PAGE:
Suppose that a study or meta-analysis reports the results of regression analyses for each of m genetic variants, *G*_{j}, that are associated with their trait, *X*. These results might be in the form of the estimated regression coefficients, *a*_{X j}, and their variances, *V*_{X j}, or other statistics from which these quantities can be derived. It is important that the selection of the genetic variants is not based on the same data that is used to calculate *a*_{X j} for otherwise the estimated coefficients will be biased away from zero due to the Winner’s curse [10], so *a*_{X j} and *V*_{X j} might be taken from a replication study. These estimated regression coefficients will be modelled as,
${a}_{X\phantom{\rule{thinmathspace}{0ex}}j}\sim N\left({\mathrm{\alpha}}_{X\phantom{\rule{thinmathspace}{0ex}}j},\phantom{\rule{thinmathspace}{0ex}}{V}_{X\phantom{\rule{thinmathspace}{0ex}}j}\right)\phantom{\rule{1em}{0ex}}j=1,\phantom{\rule{thinmathspace}{0ex}}\dots ,\phantom{\rule{thinmathspace}{0ex}}m$where ${\mathrm{\alpha}}_{X\phantom{\rule{thinmathspace}{0ex}}j}$ is the true regression coefficient and the *V*_{X j} will be treated as known.

A second study or meta-analysis publishes similar data for the same variants but a different outcome, *Y*. The variants are unlikely to be top hits for Y so now we will need access to the full set of results in order to look-up the required estimates. The Winner’s curse is no longer a concern because the variants were not chosen for their effect in the second study. Suppose that the regression coefficients and variances from the look-up are *b*_{Y j} and the *V*_{Y j}, we can model them as,
${b}_{Y\phantom{\rule{thinmathspace}{0ex}}j}\sim N\left({\mathrm{\beta}}_{Y\phantom{\rule{thinmathspace}{0ex}}j},\phantom{\rule{thinmathspace}{0ex}}{V}_{Y\phantom{\rule{thinmathspace}{0ex}}j}\right)\phantom{\rule{1em}{0ex}}j=1,\phantom{\rule{thinmathspace}{0ex}}\dots ,\phantom{\rule{thinmathspace}{0ex}}m$where the ${\mathrm{\beta}}_{Y\phantom{\rule{thinmathspace}{0ex}}j}$ represent the true coefficients and the *V*_{Y j} are treated as known.

A Mendelian randomization for a continuous outcome targets the unconfounded regression coefficient, $\mathrm{\varphi},$ of *X* on *Y*. Provided that the assumptions for Mendelian randomization hold for every genetic variant, there are m relationships ${\mathrm{\beta}}_{Y\phantom{\rule{thinmathspace}{0ex}}j}=\mathrm{\varphi}{\mathrm{\alpha}}_{X\phantom{\rule{thinmathspace}{0ex}}j},$ each of which creates a ratio, or Wald, estimator ${\stackrel{\u02c6}{\mathrm{\varphi}}}_{j}={b}_{Y\phantom{\rule{thinmathspace}{0ex}}j}/{a}_{X\phantom{\rule{thinmathspace}{0ex}}j}$ [11, 12]. These can be averaged with weights inversely proportional to their variances in order to create an overall Mendelian randomization estimate $\stackrel{\u02c6}{\mathrm{\varphi}}.$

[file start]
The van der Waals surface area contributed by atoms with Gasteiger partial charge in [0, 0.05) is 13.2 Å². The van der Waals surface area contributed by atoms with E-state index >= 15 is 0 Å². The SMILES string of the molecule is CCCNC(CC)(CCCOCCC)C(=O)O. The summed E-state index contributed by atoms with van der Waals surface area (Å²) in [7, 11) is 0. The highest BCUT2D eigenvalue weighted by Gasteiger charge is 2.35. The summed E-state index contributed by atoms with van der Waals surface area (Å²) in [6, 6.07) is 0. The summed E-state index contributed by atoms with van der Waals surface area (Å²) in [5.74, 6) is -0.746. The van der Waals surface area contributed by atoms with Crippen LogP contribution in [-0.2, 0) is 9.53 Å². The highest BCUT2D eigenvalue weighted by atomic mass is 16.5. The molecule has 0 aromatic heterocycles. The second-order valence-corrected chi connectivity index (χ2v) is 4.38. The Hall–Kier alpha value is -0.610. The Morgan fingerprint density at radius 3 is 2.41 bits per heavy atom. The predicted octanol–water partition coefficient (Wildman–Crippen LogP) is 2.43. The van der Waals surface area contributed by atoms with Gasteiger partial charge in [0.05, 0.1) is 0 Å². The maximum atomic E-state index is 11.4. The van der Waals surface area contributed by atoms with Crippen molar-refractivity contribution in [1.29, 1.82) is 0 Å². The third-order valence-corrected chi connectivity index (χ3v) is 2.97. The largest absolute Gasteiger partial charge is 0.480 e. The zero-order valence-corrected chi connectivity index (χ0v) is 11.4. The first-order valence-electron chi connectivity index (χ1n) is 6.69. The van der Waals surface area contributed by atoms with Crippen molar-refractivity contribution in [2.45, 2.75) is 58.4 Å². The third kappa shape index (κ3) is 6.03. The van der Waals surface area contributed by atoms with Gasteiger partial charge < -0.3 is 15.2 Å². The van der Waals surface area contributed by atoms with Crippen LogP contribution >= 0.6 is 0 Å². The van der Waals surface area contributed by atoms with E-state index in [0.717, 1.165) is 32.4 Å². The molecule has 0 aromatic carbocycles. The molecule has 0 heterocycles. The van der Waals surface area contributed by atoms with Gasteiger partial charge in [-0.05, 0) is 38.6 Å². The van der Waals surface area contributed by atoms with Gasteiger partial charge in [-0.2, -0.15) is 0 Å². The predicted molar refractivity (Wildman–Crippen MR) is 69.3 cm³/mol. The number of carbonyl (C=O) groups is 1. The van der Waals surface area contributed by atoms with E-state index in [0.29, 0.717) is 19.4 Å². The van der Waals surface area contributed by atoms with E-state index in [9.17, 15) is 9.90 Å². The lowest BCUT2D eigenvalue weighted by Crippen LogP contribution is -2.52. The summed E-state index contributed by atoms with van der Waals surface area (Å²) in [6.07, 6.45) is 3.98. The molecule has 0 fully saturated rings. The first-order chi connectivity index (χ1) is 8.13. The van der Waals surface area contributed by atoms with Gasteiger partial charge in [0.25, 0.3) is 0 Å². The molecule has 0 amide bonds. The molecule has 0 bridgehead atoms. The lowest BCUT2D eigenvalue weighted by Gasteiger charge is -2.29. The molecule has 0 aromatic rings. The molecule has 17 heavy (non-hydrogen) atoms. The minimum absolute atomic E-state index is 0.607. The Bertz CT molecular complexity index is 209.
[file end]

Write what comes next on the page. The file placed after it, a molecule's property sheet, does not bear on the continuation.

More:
When the selected genetic variants are independent, we can estimate the variance of $\stackrel{\u02c6}{\mathrm{\varphi}}$ without needing to make assumptions about the unknown pattern of linkage disequilibrium and the coefficients ${\mathrm{\alpha}}_{X\phantom{\rule{thinmathspace}{0ex}}j}$ that apply to each variant separately will also be the coefficients in the joint regression of *X* on the genetic risk score *S*_{Xi}. That is,
$\begin{array}{c}E\{{X}_{i}|{S}_{Xi}\}=\mathrm{\mu}+{S}_{Xi}=\mathrm{\mu}+\sum _{j=1}^{m}{\mathrm{\alpha}}_{X\phantom{\rule{thinmathspace}{0ex}}j}{g}_{ij}\\ E\{{Y}_{i}|{S}_{Xi}\}=\mathrm{\nu}+\mathrm{\varphi}E\{{X}_{i}|{S}_{Xi}\}=\mathrm{\nu}+\mathrm{\varphi}\mathrm{\mu}+\mathrm{\varphi}\sum _{j=1}^{m}{\mathrm{\alpha}}_{X\phantom{\rule{thinmathspace}{0ex}}j}{g}_{ij}\end{array}$where the confounder is omitted because it is assumed independent of each *G*_{j} and *g*_{i j} represents the measured genotype of the *i*^{th} subject for variant *G*_{j} coded as the number of effect alleles, 0,1 or 2. This genetic risk score *S*_{Xi}, assumes a per allele effect of each variant and ignores any interactions. Dominant or recessive genetic effects could be created but the necessary estimates of the coefficients are rarely published. In this model *S*_{Xi} represents the ideally weighted combination of the variants for use as a combined instrument in a Mendelian randomization.

We could estimate the variances of the ratio estimates of each variant using a Taylor series [13],
$Var\{{\stackrel{\u02c6}{\mathrm{\varphi}}}_{j}\}\approx [{\mathrm{\beta}}_{Y\phantom{\rule{thinmathspace}{0ex}}j}/{\mathrm{\alpha}}_{X\phantom{\rule{thinmathspace}{0ex}}j}{]}^{2}[{V}_{X\phantom{\rule{thinmathspace}{0ex}}j}/{\mathrm{\alpha}}_{X\phantom{\rule{thinmathspace}{0ex}}j}^{2}+{V}_{Y\phantom{\rule{thinmathspace}{0ex}}j}/{\mathrm{\beta}}_{Y\phantom{\rule{thinmathspace}{0ex}}j}^{2})]$where the covariance term is omitted because *X* and *Y* come from different studies and their regression coefficients are independent. To estimate this variance we could just replace ${\mathrm{\alpha}}_{X\phantom{\rule{thinmathspace}{0ex}}j}$ and ${\mathrm{\beta}}_{Y\phantom{\rule{thinmathspace}{0ex}}j}$ by *a*_{X j} and *b*_{Y j}. The weights, *w*_{j}, needed for averaging the ${\mathrm{\varphi}}_{j}$ would then be the inverse of these variances and the resulting Mendelian randomization estimate of $\mathrm{\varphi}$ would have variance,
$Var\{\stackrel{\u02c6}{\mathrm{\varphi}}\}=\sum {w}_{j}^{2}Var\{{\stackrel{\u02c6}{\mathrm{\varphi}}}_{j}\}/{\left[\sum {w}_{j}\right]}^{2}=1/\sum {w}_{j}$

However, as we will see in the simulations, inverse variance weighting does not work well in this context.

Should we want to test the hypothesis that $\mathrm{\varphi}=0,$ we would need the variance when this hypothesis is true, that is when ${\mathrm{\beta}}_{Y\phantom{\rule{thinmathspace}{0ex}}j}=0.$ In that case the variance reduces to ${V}_{Y\phantom{\rule{thinmathspace}{0ex}}j}/{\mathrm{\alpha}}_{X\phantom{\rule{thinmathspace}{0ex}}j}^{2}.$

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